A savvy enthusiast could make the Biscayne into the perfect performance car by ticking the options boxes for the 427 cubic-inch V8 and the M22 “Rock Crusher” transmission. The result was a 425-horsepower speed-machine that didn’t have all the bells and whistles options that hinder speed.
1964 Mercury Super Marauder
In 1964, Mercury built one of the rarest, most underappreciated muscle cars: the Super Marauder. What makes the Marauder super? The R-Code in the VIN. That single letter signified that it was equipped with the 427 cubic-inch V8 and 425-horsepower. In total, only 42 were built with the R-Code option.
Originally intended as a homologation special for stock-car racing, the elegant marauder paired classic good looks with blistering speed. The legendary race car driver Parnelli Jones drove a 427 powered Mercury Marauder to seven USAC stock-car racing wins in 1964.
Buick Gran Sport 455
To many, this Buick wouldn’t be considered an underappreciated car, but to us it is. While it’s popular with muscle car fanatics, it is not as well remembered as other classics of the same era.
Thanks to being released at the same time as the GTO, 442, and Chevelle, the 445 became lost in the crowd. Now we’re pulling it out of the crowd to try and bring it the respect we know in our hearts it deserves.
1970 Oldsmobile Vista Cruiser 442
If the Vista Cruiser looks familiar, you’re probably remembering it as Eric Foreman’s ride in That ’70s Show TV series. Eric’s car was tired, brown, and enormous, but how much more fun would the characters have had if the Vista Cruiser had been the 442 version?
The 442 moniker stands for the four-barrel carburetor, four-speed manual transmission, and dual exhausts. While enormously uncommon on a station wagon at that time, these were all options that could be selected when ordering. When fitted with the 455 cubic-inch V8, the Vista Cruiser laid down 365-horsepower and a face-melting 500 pound-feet of torque.
1987 Buick GNX
In 1987, Buick threw-down with the mighty GNX. Meaning “Grand National Experimental” the car was developed in partnership with McLaren Performance Technologies/ASC and Buick, and together they built 547 GNXs. Powered by a turbocharged V6, the GNX realistically produced around 300-horsepower. A 0-60 mph time of 4.7-seconds was crazy fast in 1987 and it was faster than the V12 Ferrari Testarossa of the same time.
The GNX had a host of other performance modifications but it was its blacked-out look that really caught everyone’s attention. Often called “Darth Vader’s Car” the GNX could match its sinister looks with incredible performance.
1989 Pontiac Turbo Trans Am
The 1989 Pontiac Turbo Trans Am was the car’s third generation body and was widely considered underpowered upon release. While we can’t say that statement is wrong, we can say with confidence that the look of the car is just as stunning as ever.
Knowing they had such a pretty car on their hands, Pontiac worked quickly to add power to the engine. If you can get your hands on one of these bad boys, consider yourself lucky!
Mid-90s Chevy Impala
The mid-90s Chevy Impala SS is not one of the prettiest cars to look at, and when it came out consumers widely rejected it. If only they knew what kind of beauty lurked under the hood.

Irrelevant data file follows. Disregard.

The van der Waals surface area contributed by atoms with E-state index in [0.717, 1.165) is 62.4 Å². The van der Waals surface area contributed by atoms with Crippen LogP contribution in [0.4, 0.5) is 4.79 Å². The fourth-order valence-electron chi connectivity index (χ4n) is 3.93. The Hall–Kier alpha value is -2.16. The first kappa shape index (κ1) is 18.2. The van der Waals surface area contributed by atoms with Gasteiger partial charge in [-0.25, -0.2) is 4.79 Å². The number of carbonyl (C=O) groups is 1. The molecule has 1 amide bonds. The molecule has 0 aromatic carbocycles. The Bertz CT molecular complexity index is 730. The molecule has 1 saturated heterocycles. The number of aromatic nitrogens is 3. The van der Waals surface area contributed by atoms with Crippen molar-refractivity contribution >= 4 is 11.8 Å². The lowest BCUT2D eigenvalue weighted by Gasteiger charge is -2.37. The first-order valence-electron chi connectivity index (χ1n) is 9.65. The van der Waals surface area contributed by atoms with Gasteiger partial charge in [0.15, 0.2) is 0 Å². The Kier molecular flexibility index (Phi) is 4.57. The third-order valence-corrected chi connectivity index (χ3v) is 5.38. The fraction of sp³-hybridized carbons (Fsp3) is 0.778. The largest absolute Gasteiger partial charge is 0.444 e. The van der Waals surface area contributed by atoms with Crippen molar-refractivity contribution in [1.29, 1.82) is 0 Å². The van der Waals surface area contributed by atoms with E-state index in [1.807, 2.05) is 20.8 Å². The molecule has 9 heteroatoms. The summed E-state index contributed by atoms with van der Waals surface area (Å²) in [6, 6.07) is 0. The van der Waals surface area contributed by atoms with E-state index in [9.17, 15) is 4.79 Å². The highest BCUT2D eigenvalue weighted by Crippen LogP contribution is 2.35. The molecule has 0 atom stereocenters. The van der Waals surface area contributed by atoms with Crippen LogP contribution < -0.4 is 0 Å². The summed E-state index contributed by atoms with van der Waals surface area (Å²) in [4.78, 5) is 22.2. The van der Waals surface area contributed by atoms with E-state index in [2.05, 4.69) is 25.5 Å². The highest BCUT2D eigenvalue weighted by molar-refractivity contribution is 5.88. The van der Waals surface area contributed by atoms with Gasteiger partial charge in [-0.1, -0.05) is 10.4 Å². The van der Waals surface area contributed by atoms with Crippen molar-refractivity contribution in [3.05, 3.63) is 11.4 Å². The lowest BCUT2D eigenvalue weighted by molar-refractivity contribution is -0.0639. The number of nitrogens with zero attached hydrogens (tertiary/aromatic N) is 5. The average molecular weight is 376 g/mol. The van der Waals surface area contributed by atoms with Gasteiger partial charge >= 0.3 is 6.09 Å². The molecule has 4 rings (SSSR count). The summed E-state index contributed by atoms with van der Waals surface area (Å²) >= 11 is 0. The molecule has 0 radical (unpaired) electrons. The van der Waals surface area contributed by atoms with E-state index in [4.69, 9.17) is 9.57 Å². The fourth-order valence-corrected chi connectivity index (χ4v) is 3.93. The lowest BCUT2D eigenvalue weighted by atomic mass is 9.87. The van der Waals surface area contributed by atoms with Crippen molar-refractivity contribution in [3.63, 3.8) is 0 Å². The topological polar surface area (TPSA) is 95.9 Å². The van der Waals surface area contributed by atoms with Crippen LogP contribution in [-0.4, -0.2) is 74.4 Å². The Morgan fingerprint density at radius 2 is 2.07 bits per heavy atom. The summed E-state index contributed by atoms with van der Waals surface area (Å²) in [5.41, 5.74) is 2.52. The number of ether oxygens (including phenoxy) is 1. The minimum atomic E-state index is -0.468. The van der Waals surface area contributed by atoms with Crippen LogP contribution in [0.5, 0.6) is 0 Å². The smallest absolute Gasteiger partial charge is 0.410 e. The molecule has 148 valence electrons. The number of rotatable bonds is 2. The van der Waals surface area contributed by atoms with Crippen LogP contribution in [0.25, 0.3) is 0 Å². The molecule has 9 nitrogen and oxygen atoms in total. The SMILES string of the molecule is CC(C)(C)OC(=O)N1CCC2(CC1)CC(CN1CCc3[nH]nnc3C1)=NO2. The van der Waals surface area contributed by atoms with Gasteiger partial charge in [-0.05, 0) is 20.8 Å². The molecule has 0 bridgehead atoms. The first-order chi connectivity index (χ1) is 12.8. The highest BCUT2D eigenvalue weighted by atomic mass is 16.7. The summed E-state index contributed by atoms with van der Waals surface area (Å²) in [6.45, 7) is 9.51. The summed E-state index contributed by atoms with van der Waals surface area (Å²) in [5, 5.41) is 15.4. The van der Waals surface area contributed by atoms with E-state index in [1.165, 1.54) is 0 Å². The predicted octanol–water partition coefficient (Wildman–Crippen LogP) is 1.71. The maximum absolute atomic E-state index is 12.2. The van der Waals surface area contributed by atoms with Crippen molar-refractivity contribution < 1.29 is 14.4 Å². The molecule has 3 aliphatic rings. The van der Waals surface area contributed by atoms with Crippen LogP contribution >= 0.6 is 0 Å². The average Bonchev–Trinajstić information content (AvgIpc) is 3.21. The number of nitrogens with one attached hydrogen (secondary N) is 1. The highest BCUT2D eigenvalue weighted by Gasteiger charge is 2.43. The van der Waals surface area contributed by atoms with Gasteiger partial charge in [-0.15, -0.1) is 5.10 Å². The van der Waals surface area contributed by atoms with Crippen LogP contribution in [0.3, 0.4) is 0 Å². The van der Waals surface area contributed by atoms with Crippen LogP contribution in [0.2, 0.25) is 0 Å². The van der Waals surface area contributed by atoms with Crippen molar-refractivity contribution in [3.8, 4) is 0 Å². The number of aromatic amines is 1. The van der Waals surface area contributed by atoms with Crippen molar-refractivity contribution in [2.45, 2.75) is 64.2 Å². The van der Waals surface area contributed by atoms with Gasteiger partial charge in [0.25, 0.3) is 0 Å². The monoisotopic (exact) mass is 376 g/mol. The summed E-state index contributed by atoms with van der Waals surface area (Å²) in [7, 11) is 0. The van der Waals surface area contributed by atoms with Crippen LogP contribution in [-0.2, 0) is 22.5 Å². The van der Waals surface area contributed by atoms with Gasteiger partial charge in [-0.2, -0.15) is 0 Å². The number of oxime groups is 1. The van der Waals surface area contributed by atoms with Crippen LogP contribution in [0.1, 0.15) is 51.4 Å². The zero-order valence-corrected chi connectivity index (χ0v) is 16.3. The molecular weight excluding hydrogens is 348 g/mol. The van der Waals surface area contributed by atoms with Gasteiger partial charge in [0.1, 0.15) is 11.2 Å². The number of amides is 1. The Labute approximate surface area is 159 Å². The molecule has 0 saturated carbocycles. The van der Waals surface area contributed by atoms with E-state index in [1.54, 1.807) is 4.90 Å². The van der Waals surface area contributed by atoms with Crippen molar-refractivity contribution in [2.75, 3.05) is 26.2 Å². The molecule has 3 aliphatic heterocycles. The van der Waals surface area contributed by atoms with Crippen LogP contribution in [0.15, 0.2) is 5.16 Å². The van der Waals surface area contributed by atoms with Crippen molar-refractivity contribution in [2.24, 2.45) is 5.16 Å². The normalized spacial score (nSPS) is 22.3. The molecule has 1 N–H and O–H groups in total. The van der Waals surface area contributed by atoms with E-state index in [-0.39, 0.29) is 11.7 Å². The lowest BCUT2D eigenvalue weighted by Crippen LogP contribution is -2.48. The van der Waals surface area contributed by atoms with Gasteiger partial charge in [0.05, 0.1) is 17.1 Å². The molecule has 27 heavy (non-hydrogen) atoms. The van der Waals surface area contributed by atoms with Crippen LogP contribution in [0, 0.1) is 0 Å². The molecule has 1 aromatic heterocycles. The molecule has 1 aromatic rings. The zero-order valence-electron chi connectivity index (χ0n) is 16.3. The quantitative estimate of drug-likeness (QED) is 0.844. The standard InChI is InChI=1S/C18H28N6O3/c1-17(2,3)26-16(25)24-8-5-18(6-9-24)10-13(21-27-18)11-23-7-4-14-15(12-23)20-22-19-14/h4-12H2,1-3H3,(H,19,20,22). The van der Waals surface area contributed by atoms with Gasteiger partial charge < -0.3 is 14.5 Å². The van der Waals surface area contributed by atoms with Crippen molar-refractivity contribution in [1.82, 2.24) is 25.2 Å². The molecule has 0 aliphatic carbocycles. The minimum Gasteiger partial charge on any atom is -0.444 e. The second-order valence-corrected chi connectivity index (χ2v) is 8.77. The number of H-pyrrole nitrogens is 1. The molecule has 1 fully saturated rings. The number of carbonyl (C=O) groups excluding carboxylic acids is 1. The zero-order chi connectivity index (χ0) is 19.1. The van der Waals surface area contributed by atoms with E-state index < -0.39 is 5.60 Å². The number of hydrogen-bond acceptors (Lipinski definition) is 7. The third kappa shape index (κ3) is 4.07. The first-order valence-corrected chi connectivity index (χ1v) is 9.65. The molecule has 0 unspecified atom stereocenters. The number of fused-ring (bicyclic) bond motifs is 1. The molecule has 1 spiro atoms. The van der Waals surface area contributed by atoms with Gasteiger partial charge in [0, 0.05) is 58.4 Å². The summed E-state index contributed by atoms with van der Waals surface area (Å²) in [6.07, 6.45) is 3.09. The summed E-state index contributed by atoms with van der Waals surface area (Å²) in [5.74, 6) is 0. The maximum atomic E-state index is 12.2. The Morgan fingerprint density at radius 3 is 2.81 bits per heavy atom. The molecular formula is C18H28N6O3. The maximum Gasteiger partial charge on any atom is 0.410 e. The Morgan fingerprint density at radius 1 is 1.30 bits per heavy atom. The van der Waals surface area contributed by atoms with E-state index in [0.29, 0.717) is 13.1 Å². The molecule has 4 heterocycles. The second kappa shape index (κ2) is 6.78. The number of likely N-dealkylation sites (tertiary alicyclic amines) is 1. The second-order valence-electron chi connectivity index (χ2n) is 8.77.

The car was stuffed with features that would make other muscle cars stall on the freeway. Perhaps if Chvey had gone with a different body the fate of of this Impala would be for wild than tame. We’ll never know.
While the Dodge Magnum might not look like a muscle car, it sure as heck drove like one. Dubbed an American muscle wagon, the Magnum brought power an flare to the roads.
Overall, it was capable of 425 horsepower and had amazing acceleration. The only downfall was that generally consumers don’t like muscle cars that look more like family cars. Still, anyone who was able to get behind the wheel of one can attest to just how awesome they were.
Ford Taurus SHO
On the surface, the Ford Taurus was not a muscle car. It was a family sedan with attitude. Under the hood, when upgrade to the SHO edition, however, the Taurus became the the definition of its name, ready to take on any other car willing to challenge it.
The only downside to the SHO was its size. It was heavy, which limited it to only 365 horsepower. Still, it was hard to beat the power for the price at the time it came out!
At this point you’re probably scratching your head trying to figure out what we’re doing including a truck on this list. Wasn’t a family sedan and a wagon enough? We hate to break it to you, but the Syclone deserves to be mentioned.
This truck was built for speed, and could accelerate from zero to sixty in under six second. It could also tear through a quarter mile in 14 seconds. How many other trucks do you know that can do that?
The British auto industry hasn’t provided many entries on this list, but the Jensen Interceptor is here to change that. Designed with a classic look, the Interceptor prided itself on speed and handling.
The Interceptor was more than just a muscle car. It was an experience. Everything about it was crafted with the comfort of the driver in mind, including the posh leather seats. It might just be the classiest car we’ve shown you yet!
The Firebird 400 by Pontiac may seem like it’s too closely related to the Trans Am to be on this list, but with extra age comes extra beauty. Unfortunately, for as old as this car is, it is still considered too young.